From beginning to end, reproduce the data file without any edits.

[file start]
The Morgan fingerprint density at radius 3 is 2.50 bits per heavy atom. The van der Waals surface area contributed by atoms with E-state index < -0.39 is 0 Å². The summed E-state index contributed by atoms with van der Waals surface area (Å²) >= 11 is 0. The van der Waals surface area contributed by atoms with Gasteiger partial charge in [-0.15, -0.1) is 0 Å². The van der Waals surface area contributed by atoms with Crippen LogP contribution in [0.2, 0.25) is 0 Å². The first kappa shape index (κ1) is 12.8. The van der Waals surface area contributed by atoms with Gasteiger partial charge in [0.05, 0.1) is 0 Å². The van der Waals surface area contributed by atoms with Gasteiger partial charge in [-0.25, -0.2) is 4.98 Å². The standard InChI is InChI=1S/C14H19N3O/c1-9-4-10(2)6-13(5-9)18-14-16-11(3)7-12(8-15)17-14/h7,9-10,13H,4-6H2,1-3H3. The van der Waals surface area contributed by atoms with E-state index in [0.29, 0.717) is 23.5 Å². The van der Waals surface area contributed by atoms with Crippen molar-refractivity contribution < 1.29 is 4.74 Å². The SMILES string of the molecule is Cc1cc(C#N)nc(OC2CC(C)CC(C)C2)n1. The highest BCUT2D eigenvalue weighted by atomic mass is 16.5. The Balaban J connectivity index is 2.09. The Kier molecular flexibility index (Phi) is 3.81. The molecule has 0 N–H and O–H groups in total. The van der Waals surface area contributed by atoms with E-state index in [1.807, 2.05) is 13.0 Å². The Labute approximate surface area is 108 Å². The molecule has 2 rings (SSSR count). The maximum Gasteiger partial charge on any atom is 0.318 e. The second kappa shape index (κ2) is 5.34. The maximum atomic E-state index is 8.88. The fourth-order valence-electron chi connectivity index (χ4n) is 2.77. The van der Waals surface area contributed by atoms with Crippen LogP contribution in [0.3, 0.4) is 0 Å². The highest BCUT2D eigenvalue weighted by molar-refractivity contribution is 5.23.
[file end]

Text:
The Morgan fingerprint density at radius 3 is 2.50 bits per heavy atom. The van der Waals surface area contributed by atoms with E-state index < -0.39 is 0 Å². The summed E-state index contributed by atoms with van der Waals surface area (Å²) >= 11 is 0. The van der Waals surface area contributed by atoms with Gasteiger partial charge in [-0.15, -0.1) is 0 Å². The van der Waals surface area contributed by atoms with Crippen LogP contribution in [0.2, 0.25) is 0 Å². The first kappa shape index (κ1) is 12.8. The van der Waals surface area contributed by atoms with Gasteiger partial charge in [0.05, 0.1) is 0 Å². The van der Waals surface area contributed by atoms with Gasteiger partial charge in [-0.25, -0.2) is 4.98 Å². The standard InChI is InChI=1S/C14H19N3O/c1-9-4-10(2)6-13(5-9)18-14-16-11(3)7-12(8-15)17-14/h7,9-10,13H,4-6H2,1-3H3. The van der Waals surface area contributed by atoms with E-state index in [0.29, 0.717) is 23.5 Å². The van der Waals surface area contributed by atoms with Crippen molar-refractivity contribution < 1.29 is 4.74 Å². The SMILES string of the molecule is Cc1cc(C#N)nc(OC2CC(C)CC(C)C2)n1. The highest BCUT2D eigenvalue weighted by atomic mass is 16.5. The Balaban J connectivity index is 2.09. The Kier molecular flexibility index (Phi) is 3.81. The molecule has 0 N–H and O–H groups in total. The van der Waals surface area contributed by atoms with E-state index in [1.807, 2.05) is 13.0 Å². The Labute approximate surface area is 108 Å². The molecule has 2 rings (SSSR count). The maximum Gasteiger partial charge on any atom is 0.318 e. The second kappa shape index (κ2) is 5.34. The maximum atomic E-state index is 8.88. The fourth-order valence-electron chi connectivity index (χ4n) is 2.77. The van der Waals surface area contributed by atoms with Crippen LogP contribution in [0.3, 0.4) is 0 Å². The highest BCUT2D eigenvalue weighted by molar-refractivity contribution is 5.23.